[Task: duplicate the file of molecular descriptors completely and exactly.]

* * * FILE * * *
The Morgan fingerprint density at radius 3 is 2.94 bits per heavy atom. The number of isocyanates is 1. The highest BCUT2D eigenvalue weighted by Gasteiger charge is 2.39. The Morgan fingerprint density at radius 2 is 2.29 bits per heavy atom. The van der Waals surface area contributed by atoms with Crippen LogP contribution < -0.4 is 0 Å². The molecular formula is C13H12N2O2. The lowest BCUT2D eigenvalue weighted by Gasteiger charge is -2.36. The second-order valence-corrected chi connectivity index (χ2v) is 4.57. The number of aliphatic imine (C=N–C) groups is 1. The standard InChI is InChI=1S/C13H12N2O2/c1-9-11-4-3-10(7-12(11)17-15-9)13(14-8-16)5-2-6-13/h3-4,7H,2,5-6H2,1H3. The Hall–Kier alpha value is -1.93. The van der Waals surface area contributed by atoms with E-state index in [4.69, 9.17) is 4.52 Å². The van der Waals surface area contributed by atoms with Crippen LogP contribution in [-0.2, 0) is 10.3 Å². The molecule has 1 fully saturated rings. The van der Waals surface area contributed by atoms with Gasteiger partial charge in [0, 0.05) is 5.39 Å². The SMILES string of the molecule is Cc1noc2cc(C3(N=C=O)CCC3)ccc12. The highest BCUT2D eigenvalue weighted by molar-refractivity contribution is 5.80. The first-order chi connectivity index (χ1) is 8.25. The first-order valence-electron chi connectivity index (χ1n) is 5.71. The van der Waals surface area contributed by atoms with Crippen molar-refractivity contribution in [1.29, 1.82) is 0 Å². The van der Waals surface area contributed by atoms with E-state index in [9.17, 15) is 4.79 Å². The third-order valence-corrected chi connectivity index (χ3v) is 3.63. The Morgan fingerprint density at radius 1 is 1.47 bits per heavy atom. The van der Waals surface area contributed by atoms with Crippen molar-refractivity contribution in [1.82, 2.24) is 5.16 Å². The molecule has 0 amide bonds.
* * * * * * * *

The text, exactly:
The Morgan fingerprint density at radius 3 is 2.94 bits per heavy atom. The number of isocyanates is 1. The highest BCUT2D eigenvalue weighted by Gasteiger charge is 2.39. The Morgan fingerprint density at radius 2 is 2.29 bits per heavy atom. The van der Waals surface area contributed by atoms with Crippen LogP contribution < -0.4 is 0 Å². The molecular formula is C13H12N2O2. The lowest BCUT2D eigenvalue weighted by Gasteiger charge is -2.36. The second-order valence-corrected chi connectivity index (χ2v) is 4.57. The number of aliphatic imine (C=N–C) groups is 1. The standard InChI is InChI=1S/C13H12N2O2/c1-9-11-4-3-10(7-12(11)17-15-9)13(14-8-16)5-2-6-13/h3-4,7H,2,5-6H2,1H3. The Hall–Kier alpha value is -1.93. The van der Waals surface area contributed by atoms with E-state index in [4.69, 9.17) is 4.52 Å². The van der Waals surface area contributed by atoms with Crippen LogP contribution in [-0.2, 0) is 10.3 Å². The molecule has 1 fully saturated rings. The van der Waals surface area contributed by atoms with Gasteiger partial charge in [0, 0.05) is 5.39 Å². The SMILES string of the molecule is Cc1noc2cc(C3(N=C=O)CCC3)ccc12. The highest BCUT2D eigenvalue weighted by molar-refractivity contribution is 5.80. The first-order chi connectivity index (χ1) is 8.25. The first-order valence-electron chi connectivity index (χ1n) is 5.71. The van der Waals surface area contributed by atoms with Crippen molar-refractivity contribution in [1.29, 1.82) is 0 Å². The van der Waals surface area contributed by atoms with E-state index in [9.17, 15) is 4.79 Å². The third-order valence-corrected chi connectivity index (χ3v) is 3.63. The Morgan fingerprint density at radius 1 is 1.47 bits per heavy atom. The van der Waals surface area contributed by atoms with Crippen molar-refractivity contribution in [1.82, 2.24) is 5.16 Å². The molecule has 0 amide bonds.